In Paris, Christian Louboutin Opens a Store for Men’s Shoes - Front Row - The New York Times christian louboutin shoes for men

Guys, Skip the Break-In on These Louboutins

Christian Louboutin at his new men's store in Paris. Credit Valerio Mezzanotti for The New York Times


THE hottest new store to open just in time for the women’s collections of Paris Fashion Week sells nothing but men’s shoes. And very expensive men’s shoes at that.

Naturally, its hotness has as much to do with the name on the door as it does with the rather fantastical shoes on display, some covered in metallic spikes, others hand-embroidered by Lesage, and one pair, with tassels made of strings of real pearls, that costs 1,495 euros, or just over $2,000.

Twenty years after Christian Louboutin opened his first store here, selling staggering heels with his signature red soles, the designer has leveled the playing field with one just for men, at 19, rue Jean-Jacques Rousseau, a few steps from Les Halles. Mr. Louboutin had previously sold a few men’s styles in his original women’s store next door, but there was so much demand for them that it became a problem.

“It didn’t look so good,” he said. “Sometimes women feel uncomfortable when men stare at them when they try on shoes.”

Not to get too worked up over a shoe store, but this could well be a harbinger of an era when you will start seeing men stopping on the street, changing from flip-flops to Louboutins as they walk into a party or an important meeting. The shoes are so ridiculously expensive that you would not want to risk despoiling them by touching the ground; the detail of their decoration is reminiscent of courtiers’ shoes last seen in the court of Versailles, like a pair of blue loafers with embroidery of metallic threads that mimic the design of a cap-toe brogue. Those are closer to $2,100. The store also offers a custom service in which it will replicate a client’s tattoo as embroidery on a shoe starting at around $8,000.

It may sound out of line with economic realties, but Mr. Louboutin’s store is doing quite well. Since it opened a month ago, Mr. Louboutin said, he has sold more than 20 pairs of shoes each day. On Tuesday afternoon, a young man who had just bought a pair of spike-studded high-tops recognized the designer and asked for a picture.

Mr. Louboutin may have lost a legal case against Yves Saint Laurent this summer over the use of a red sole, for which he holds a trademark, but he has moved on to better projects. For one, Rizzoli will publish a monograph of his work next month.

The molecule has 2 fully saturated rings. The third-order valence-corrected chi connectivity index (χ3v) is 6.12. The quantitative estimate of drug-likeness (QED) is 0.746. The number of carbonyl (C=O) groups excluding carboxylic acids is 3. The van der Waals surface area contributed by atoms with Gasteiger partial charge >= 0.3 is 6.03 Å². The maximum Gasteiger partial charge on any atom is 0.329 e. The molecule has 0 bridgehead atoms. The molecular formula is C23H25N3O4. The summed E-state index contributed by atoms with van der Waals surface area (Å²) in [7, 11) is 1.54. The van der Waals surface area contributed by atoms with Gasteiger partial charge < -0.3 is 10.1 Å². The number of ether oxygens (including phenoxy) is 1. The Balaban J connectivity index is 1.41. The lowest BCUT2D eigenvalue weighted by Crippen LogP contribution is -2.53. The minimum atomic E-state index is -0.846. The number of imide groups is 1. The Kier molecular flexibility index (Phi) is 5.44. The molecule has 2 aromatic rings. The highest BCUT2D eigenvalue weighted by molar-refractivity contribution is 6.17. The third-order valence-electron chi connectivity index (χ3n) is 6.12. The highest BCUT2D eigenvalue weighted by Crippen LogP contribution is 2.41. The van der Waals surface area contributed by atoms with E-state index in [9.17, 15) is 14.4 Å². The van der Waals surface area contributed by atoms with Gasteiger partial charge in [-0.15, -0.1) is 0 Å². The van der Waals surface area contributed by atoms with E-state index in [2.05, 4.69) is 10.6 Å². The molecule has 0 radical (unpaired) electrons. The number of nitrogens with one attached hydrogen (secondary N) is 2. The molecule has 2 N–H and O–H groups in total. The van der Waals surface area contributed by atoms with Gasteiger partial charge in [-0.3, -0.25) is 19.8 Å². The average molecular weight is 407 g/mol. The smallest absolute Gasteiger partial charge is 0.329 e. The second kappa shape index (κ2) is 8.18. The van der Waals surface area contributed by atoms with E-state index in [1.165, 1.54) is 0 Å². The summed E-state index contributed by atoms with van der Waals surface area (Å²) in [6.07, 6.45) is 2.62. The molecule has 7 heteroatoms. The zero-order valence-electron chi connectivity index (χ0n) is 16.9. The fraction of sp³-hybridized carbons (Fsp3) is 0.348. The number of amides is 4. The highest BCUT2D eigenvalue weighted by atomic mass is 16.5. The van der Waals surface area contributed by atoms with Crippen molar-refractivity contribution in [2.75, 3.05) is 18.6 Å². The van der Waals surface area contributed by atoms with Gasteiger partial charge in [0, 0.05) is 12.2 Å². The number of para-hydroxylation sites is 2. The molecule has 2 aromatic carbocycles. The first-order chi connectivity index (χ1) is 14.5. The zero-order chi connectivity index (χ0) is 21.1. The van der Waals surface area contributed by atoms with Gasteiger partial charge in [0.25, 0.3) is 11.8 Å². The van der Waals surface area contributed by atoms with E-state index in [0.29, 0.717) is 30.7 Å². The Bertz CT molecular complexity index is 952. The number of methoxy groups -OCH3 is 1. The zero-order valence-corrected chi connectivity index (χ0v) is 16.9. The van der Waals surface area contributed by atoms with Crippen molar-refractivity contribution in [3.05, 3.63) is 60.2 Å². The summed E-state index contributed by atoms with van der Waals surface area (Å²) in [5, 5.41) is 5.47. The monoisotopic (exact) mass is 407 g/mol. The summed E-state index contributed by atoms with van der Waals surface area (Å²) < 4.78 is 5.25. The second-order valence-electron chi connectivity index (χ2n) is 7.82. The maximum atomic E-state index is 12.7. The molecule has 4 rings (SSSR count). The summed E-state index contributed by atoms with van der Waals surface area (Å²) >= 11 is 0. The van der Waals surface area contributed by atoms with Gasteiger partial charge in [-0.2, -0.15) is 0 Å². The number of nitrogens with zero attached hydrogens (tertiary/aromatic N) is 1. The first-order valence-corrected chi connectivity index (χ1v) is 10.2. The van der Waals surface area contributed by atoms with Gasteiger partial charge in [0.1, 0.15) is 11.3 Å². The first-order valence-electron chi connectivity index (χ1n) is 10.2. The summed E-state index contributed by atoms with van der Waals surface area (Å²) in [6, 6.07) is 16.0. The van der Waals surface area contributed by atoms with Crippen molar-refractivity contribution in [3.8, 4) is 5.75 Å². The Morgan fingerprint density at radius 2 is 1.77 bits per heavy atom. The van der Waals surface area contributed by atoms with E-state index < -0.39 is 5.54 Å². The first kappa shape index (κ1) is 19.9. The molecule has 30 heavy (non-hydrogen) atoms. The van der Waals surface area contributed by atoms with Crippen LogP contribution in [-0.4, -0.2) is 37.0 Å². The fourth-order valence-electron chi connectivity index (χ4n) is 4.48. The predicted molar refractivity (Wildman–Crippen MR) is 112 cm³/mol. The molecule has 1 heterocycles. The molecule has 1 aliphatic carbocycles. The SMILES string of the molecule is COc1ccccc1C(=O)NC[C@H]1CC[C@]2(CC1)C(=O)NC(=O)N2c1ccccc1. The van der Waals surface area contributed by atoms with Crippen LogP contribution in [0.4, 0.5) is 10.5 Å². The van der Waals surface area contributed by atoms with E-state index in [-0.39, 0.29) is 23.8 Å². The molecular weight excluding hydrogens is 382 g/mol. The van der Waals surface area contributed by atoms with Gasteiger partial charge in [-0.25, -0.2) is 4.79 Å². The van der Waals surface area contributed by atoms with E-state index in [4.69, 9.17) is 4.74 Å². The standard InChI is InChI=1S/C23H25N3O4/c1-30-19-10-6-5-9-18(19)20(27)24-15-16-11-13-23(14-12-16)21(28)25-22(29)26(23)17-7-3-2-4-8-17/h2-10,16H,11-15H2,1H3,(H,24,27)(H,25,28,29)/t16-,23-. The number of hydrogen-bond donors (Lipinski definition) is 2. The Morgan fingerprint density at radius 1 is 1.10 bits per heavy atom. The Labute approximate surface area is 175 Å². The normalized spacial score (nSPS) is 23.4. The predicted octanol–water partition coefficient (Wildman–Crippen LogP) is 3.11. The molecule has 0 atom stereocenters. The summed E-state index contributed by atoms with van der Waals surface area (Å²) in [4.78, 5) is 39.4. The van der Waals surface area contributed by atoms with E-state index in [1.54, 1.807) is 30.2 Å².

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“Trial or no trial, the trademark has not been stopped,” he said. “I don’t like conflicts. I’m not a competitive person at heart. To be in the middle of turmoil is boring.”

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Christian Louboutin and Vero Cuoio

By Bebefuzz

There are many people who are confused about the Vero Cuoio stamp on the bottom of some Christian Louboutins. Some believe that only fake Louboutin shoes can possess this stamp. Today, we want to talk about what this stamp means and its correlation with authenticity. We hope that it will inform people about one of the most common misconceptions of authenticating Christian Louboutin.

All of the pictures on this post are of authentic Louboutins. Each has different stamping, yet each one is from an authentic shoe.

Vero Cuoio is Italian for real leather. If you see the Vero Cuoio stamp on the sole of a shoe, this generally means that the sole is made of leather and was created by Italian shoewear artisans. However, this doesn't mean that all Italian leather soles will have this Vero Cuoio stamp.

Authentic Christian Louboutin heels with Vero Cuoio

For a very long time, most Louboutin shoes had this Vero Cuoio stamp on the sole. There were many different variations as well. Understandably, many people assumed that ALL Louboutins must have this little shield-like stamp in order to be authentic. Well, that was not right...

Another Authentic Christian Louboutin heels with Vero Cuoio

Nowadays, most of the newer Louboutin shoes do not have the Vero Cuoio stamp. This caused people to think that all authentic Louboutins must NOT have Vero Cuoio stamped on the bottom. This is not right, either.

Authentic Christian Louboutin heels without Vero Cuoio

The absence or presence of Vero Cuoio doesn't determine authenticity at all. Counterfeits may or may not possess this stamp, and the same applies to authentic Christian Louboutins. The only time the presence of Vero Cuoio is used for authentication, is when you know a particular style that is specific to a year and season, meaning the shoe is not a classic that was made in multiple seasons and years (example: not Pigalle, Simple, Flo, etc).

For more on authenticating Louboutins, read our Christian Louboutin authentication tips. And, shop authentic Christian Louboutin here.

Tagged:  Authentication | Christian Louboutin | Shoes
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